EYELIDS and Lacrimal Glands

Hold your slide of the eye up to the light and identify the different regions.Find the lens.  That chamber in front of the lens is the ANTERIOR CHAMBER.  The chamber beside and behind the lens is the POSTERIOR CHAMBER.   It is filled with the VITREOUS BODY.  The anterior border of the anterior chamber is the CORNEA.  Once you have identified this region, then find the EYELIDS which are anterior to the cornea.


With the microscope, one can see that the skin of the outer part of the eyelid is lined by cornified stratified squamous epidermis.  There are hair follicles which house the eyelashes.  The sebaceous glands that secrete into the eyelashes are the MEIBOMIAN GLANDS (tarsal glands).  Find these regions with the photos as a guide. The above photo  also shows the cornea to the left of the eyelid.   The region under the eyelid is called the CONJUNCTIVA.   Inside the eyelid can be seen bundles of the ORBICULAR MUSCLE

The figure below shows a higher magnification of Meibomian glands emptying into the hair follicle of an eyelash.

eyelid3.jpg (77925 bytes)

Small sebaceous and sweat glands can also be seen in the dermis.  The sebaceous glands that do not empty into hair follicles are called the GLANDS OF ZEIS. This is shown in the following two photographs.  Note that it is emptying into the space between the conjunctiva (in which it sits) and the cornea (shown to the right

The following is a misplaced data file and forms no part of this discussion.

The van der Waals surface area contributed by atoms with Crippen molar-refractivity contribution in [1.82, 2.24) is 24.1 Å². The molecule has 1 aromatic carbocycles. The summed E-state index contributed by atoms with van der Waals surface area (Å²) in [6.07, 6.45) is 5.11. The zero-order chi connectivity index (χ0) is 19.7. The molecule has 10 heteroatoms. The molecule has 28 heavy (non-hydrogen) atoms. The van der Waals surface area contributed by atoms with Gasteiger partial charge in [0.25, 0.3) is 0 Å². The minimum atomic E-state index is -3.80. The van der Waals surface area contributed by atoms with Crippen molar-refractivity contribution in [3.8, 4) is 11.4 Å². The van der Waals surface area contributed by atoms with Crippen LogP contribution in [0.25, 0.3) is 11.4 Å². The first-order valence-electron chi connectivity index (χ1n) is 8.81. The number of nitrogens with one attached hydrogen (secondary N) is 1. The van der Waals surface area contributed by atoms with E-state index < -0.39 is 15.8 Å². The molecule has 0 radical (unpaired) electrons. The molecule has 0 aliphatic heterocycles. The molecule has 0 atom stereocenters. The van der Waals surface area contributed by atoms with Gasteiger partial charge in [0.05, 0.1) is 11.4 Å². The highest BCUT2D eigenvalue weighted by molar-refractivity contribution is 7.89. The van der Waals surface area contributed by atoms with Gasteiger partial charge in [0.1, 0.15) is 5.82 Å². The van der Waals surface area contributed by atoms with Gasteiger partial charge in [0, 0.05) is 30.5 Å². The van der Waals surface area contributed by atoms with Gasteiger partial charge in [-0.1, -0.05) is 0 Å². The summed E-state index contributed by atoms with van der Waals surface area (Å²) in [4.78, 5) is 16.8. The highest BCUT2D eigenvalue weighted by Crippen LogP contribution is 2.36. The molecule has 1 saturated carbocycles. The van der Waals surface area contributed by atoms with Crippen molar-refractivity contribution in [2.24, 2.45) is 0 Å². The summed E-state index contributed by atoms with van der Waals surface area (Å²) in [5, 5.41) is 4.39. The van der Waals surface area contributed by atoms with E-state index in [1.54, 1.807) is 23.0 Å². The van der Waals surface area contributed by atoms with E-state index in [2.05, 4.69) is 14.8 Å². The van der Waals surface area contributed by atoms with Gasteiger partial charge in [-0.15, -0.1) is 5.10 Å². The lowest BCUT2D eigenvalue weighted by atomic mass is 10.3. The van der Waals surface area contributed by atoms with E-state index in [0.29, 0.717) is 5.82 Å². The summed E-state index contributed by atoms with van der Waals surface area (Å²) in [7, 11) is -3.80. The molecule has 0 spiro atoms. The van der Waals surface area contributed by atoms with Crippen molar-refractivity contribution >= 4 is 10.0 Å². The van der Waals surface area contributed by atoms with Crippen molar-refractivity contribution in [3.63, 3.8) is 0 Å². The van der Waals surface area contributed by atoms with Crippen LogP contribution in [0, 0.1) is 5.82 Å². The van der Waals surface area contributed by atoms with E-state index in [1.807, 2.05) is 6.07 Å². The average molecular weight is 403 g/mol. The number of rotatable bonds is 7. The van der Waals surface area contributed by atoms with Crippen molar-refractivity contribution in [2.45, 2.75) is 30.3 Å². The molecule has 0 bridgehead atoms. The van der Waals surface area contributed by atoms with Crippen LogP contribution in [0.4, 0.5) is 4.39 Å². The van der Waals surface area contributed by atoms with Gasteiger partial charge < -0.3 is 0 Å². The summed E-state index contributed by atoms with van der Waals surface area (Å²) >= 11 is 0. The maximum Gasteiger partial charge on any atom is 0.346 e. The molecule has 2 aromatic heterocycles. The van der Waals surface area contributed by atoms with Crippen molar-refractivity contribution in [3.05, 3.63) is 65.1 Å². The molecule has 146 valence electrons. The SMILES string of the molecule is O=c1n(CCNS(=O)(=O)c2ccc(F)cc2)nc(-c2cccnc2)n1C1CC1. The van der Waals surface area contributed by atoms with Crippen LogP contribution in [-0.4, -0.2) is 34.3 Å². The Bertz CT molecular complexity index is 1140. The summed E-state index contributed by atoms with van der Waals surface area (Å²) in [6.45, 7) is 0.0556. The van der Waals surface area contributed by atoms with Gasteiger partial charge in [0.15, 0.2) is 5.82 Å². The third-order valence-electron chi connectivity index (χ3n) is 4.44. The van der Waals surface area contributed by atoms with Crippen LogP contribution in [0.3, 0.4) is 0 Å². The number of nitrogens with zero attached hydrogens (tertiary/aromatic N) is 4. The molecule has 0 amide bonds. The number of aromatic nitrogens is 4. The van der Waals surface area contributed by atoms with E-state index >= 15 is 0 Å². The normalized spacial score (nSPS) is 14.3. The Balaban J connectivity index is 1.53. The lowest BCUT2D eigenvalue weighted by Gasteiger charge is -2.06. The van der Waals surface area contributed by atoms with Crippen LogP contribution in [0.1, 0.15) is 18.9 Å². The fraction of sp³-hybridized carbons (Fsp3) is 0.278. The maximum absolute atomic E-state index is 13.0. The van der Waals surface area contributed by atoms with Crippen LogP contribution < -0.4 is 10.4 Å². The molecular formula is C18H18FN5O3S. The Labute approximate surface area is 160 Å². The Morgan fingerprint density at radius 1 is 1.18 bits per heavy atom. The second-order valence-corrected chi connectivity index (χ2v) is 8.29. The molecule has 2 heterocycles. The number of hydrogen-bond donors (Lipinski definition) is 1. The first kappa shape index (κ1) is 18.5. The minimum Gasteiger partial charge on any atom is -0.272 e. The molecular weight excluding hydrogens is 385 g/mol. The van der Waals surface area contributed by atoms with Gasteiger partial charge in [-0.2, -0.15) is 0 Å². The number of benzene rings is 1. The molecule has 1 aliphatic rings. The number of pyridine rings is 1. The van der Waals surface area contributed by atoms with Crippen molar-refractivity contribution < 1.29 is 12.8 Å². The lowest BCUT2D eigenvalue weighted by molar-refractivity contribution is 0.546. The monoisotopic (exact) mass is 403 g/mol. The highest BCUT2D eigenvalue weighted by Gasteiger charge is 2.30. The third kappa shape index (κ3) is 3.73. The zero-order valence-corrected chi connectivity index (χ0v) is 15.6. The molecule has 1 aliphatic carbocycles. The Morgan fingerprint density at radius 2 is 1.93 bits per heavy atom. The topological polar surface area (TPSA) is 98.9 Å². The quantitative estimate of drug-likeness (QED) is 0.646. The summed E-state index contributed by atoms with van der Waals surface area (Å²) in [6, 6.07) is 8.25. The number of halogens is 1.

eyelid1.jpg (79134 bytes)eyelid4.jpg (99399 bytes)

The small sweat glands in the dermis can be hard to find.  They also have a special name.  They are called the GLANDS OF MOLL.  The following photograph illustrates an example near some MEIBOMIAN GLANDS.

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The orbicular muscle is illustrated in the next photograph.  It is striated muscle.

eyelid6.jpg (99271 bytes)

The conjunctiva lines the inside of the eyelids, extending to cover the sclera (bottom left epithelium in following figure). Its epithelium varies from non-keratinized stratified squamous epithelium to stratified cuboidal or columnar epithelium, with Goblet cells.  Move to the edge of one of the eyelids and examine the junction at a region called the CONJUNCTIVAL FORNIX.  This junction is shown below.  The cornea is running along top, upper right hand cornea.  The conjunctiva  is facing the cornea and distinguished by multiple folds. 

conjunctiva1.jpg (67035 bytes)


The following figure shows the conjunctiva as a stratified columnar or cuboidal epithelium (top, right) containing numerous Goblet cells.  

conjunctiva2.jpg (75313 bytes)

Lacrimal Gland

Another source of lubrication for the eye comes from the lacrimal gland (tear gland).  The lacrimal gland is a serous gland.  It is organized into alveoli, like the parotid gland.   Adipose tissue may be mixed with the glandular cells.  The following illustrations show the gland cells.

lacrimal.jpg (91811 bytes)lacrimal2.jpg (58251 bytes)


Gwen V. Childs, Ph.D., FAAA
Department of Neurobiology and Developmental Sciences
University of Arkansas for Medical Sciences
4301 W. Markham, Slot 510, Little Rock, AR 72205

For questions or concerns, send email to this address 

© Gwen Childs Jones 1998